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Department ofEconomics


Expecting Floods: Firm Entry, Employment,and Aggregate Implications

Victoria Wenxin Xie, Ruixue Jia, and Xiao Ma

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Flood events and flood risk have been increasing in the past few decades and haveimportant consequences on the economy. Using county-level and ZIP-code-level dataduring 1998–2018 from the U.S., we document that (1) increased flood risk has largenegative impacts on firm entry, employment and output in the long run; (2) floodevents reduce output in the short run while their impact on firm entry and employmentis limited. Motivated by these findings, we construct a spatial equilibrium model tocharacterize how flood risk shapes firms’ location choices and workers’ employment,which we use to estimate the aggregate impact of increased flood risk on the economy.We find that flood risk reduced U.S. aggregate output by 0.52 percent in 2018, 80% ofwhich stemmed from expectation effects and 20% from direct damages. We also applyour model to studying the distributional consequences and forecasting the impact offuture changes in flood risk. Our results highlight the importance of considering theadjustment of firms and workers in response to risk in evaluating the consequences ofnatural disasters.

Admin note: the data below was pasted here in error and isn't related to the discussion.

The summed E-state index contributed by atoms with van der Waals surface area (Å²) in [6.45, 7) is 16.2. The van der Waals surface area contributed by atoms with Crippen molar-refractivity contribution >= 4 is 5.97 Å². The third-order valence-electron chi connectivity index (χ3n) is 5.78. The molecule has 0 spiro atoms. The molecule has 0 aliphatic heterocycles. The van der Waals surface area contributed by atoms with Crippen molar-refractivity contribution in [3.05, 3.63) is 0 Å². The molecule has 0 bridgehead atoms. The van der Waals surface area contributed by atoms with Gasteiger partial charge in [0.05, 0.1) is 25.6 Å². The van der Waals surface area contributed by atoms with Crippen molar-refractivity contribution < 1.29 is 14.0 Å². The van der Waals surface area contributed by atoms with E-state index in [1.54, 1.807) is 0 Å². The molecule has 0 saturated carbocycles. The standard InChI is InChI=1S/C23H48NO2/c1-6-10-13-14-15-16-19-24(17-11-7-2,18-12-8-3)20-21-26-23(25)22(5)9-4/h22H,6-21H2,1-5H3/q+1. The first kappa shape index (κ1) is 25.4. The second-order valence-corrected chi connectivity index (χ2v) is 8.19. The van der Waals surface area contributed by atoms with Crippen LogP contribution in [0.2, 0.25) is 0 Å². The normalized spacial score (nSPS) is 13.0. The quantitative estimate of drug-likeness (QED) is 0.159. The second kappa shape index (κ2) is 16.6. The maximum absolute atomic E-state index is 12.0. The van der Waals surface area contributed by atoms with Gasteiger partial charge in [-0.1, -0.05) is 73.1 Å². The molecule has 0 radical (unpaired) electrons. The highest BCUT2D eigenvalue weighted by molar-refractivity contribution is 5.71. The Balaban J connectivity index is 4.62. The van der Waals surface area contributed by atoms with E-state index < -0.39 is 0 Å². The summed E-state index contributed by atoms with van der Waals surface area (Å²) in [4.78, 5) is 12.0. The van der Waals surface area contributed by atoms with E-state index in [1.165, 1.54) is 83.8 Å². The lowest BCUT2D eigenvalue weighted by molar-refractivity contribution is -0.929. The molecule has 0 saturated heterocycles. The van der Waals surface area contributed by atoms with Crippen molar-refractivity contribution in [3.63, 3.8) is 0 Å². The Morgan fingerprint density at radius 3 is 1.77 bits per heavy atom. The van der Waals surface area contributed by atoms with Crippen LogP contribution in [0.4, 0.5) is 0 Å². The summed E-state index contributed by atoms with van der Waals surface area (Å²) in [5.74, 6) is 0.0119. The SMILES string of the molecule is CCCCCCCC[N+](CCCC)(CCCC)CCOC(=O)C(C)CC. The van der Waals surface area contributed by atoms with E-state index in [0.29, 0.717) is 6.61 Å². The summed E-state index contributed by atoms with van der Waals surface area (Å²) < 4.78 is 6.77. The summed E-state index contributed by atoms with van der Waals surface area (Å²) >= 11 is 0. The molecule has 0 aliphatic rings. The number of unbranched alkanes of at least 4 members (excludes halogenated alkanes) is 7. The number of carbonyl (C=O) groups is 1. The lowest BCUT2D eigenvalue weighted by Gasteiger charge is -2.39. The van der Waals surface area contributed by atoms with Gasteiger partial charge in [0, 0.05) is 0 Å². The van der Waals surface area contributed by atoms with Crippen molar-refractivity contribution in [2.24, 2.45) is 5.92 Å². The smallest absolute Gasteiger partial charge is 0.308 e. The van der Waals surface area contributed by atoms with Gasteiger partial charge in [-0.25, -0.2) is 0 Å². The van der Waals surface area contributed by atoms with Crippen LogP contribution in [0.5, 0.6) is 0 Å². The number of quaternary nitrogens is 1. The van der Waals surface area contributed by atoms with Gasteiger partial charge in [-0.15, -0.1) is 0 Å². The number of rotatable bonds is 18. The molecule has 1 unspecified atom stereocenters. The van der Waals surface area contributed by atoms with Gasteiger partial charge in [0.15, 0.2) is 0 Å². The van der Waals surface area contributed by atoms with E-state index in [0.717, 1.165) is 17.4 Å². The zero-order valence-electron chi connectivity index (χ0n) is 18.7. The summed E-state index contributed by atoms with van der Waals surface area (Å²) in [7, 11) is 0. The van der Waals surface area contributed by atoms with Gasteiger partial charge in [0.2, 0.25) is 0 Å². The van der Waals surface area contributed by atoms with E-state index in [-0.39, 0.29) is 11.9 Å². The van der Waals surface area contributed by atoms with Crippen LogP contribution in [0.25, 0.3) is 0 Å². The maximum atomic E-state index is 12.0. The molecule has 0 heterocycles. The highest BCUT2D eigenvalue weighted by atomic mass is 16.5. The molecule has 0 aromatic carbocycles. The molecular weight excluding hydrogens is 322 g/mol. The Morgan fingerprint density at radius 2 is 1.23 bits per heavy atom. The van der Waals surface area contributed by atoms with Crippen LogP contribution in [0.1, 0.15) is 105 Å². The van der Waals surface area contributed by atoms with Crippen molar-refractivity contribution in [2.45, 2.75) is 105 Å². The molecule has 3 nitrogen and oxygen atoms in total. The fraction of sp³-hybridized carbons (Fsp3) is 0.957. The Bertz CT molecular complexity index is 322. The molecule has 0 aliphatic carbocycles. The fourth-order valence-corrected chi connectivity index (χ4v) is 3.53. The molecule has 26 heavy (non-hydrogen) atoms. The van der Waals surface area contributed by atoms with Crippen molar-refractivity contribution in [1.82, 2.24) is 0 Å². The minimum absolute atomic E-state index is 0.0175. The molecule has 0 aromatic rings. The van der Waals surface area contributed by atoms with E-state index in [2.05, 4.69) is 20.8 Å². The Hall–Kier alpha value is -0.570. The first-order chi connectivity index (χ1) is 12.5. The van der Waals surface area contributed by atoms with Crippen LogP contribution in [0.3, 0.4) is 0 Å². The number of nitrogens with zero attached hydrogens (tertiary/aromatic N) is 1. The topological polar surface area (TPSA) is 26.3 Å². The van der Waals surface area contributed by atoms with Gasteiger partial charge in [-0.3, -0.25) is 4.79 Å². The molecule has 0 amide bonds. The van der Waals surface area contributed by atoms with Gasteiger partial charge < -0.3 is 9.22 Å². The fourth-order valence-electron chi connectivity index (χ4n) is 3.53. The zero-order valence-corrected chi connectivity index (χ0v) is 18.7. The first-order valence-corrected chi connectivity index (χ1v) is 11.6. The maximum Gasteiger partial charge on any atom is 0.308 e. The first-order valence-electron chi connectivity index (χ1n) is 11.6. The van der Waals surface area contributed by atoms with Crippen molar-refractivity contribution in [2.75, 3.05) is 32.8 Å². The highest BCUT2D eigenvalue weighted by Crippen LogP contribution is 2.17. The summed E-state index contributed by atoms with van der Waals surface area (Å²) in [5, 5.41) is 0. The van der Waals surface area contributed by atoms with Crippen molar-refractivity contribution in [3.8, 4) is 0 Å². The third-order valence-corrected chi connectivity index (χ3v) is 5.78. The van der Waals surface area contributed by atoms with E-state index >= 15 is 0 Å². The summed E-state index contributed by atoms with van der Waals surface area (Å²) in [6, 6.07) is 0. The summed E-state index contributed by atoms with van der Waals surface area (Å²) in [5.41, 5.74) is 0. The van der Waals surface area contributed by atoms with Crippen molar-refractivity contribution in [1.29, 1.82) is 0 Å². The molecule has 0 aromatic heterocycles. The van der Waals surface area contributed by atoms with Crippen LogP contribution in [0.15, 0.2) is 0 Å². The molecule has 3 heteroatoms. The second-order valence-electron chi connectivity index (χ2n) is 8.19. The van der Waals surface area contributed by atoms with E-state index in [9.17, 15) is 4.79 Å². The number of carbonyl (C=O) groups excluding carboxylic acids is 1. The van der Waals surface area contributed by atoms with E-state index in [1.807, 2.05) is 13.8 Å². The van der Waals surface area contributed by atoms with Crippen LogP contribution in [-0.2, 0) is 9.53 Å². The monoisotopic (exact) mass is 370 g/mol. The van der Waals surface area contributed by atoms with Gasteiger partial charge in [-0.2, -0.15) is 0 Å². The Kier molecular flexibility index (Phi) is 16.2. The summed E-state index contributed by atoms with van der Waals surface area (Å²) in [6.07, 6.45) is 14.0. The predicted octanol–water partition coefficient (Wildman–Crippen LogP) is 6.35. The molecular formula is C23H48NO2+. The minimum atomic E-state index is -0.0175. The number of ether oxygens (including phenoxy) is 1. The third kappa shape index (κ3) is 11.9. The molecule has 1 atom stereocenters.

LSB Research, ECON, Victoria Wenxin Xie, Working Papers